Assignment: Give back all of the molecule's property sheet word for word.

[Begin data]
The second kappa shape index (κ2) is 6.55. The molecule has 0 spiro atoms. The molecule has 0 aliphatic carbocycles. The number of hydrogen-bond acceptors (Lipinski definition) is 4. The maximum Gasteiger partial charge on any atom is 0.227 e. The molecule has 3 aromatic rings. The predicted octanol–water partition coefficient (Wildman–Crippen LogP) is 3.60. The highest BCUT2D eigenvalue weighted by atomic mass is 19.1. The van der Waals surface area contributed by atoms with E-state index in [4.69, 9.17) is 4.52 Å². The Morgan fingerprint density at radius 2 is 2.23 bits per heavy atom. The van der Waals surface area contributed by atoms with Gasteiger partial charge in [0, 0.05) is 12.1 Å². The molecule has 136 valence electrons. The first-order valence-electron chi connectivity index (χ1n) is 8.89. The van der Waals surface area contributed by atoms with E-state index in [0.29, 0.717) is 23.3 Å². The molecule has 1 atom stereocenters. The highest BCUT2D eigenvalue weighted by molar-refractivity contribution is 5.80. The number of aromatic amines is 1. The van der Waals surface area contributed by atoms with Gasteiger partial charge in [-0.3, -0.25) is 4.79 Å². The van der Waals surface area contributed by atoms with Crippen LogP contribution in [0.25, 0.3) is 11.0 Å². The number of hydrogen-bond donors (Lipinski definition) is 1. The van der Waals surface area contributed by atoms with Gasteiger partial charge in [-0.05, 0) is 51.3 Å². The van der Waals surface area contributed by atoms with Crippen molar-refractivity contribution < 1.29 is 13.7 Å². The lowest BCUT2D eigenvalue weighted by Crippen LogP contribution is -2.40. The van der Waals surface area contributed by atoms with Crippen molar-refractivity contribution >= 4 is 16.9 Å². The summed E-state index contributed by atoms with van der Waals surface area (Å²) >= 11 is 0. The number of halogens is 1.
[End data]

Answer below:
The second kappa shape index (κ2) is 6.55. The molecule has 0 spiro atoms. The molecule has 0 aliphatic carbocycles. The number of hydrogen-bond acceptors (Lipinski definition) is 4. The maximum Gasteiger partial charge on any atom is 0.227 e. The molecule has 3 aromatic rings. The predicted octanol–water partition coefficient (Wildman–Crippen LogP) is 3.60. The highest BCUT2D eigenvalue weighted by atomic mass is 19.1. The van der Waals surface area contributed by atoms with E-state index in [4.69, 9.17) is 4.52 Å². The Morgan fingerprint density at radius 2 is 2.23 bits per heavy atom. The van der Waals surface area contributed by atoms with Gasteiger partial charge in [0, 0.05) is 12.1 Å². The molecule has 136 valence electrons. The first-order valence-electron chi connectivity index (χ1n) is 8.89. The van der Waals surface area contributed by atoms with E-state index in [0.29, 0.717) is 23.3 Å². The molecule has 1 atom stereocenters. The highest BCUT2D eigenvalue weighted by molar-refractivity contribution is 5.80. The number of aromatic amines is 1. The van der Waals surface area contributed by atoms with Gasteiger partial charge in [-0.3, -0.25) is 4.79 Å². The van der Waals surface area contributed by atoms with Crippen LogP contribution in [0.25, 0.3) is 11.0 Å². The number of hydrogen-bond donors (Lipinski definition) is 1. The van der Waals surface area contributed by atoms with Gasteiger partial charge in [-0.05, 0) is 51.3 Å². The van der Waals surface area contributed by atoms with Crippen molar-refractivity contribution < 1.29 is 13.7 Å². The lowest BCUT2D eigenvalue weighted by Crippen LogP contribution is -2.40. The van der Waals surface area contributed by atoms with Crippen molar-refractivity contribution >= 4 is 16.9 Å². The summed E-state index contributed by atoms with van der Waals surface area (Å²) >= 11 is 0. The number of halogens is 1.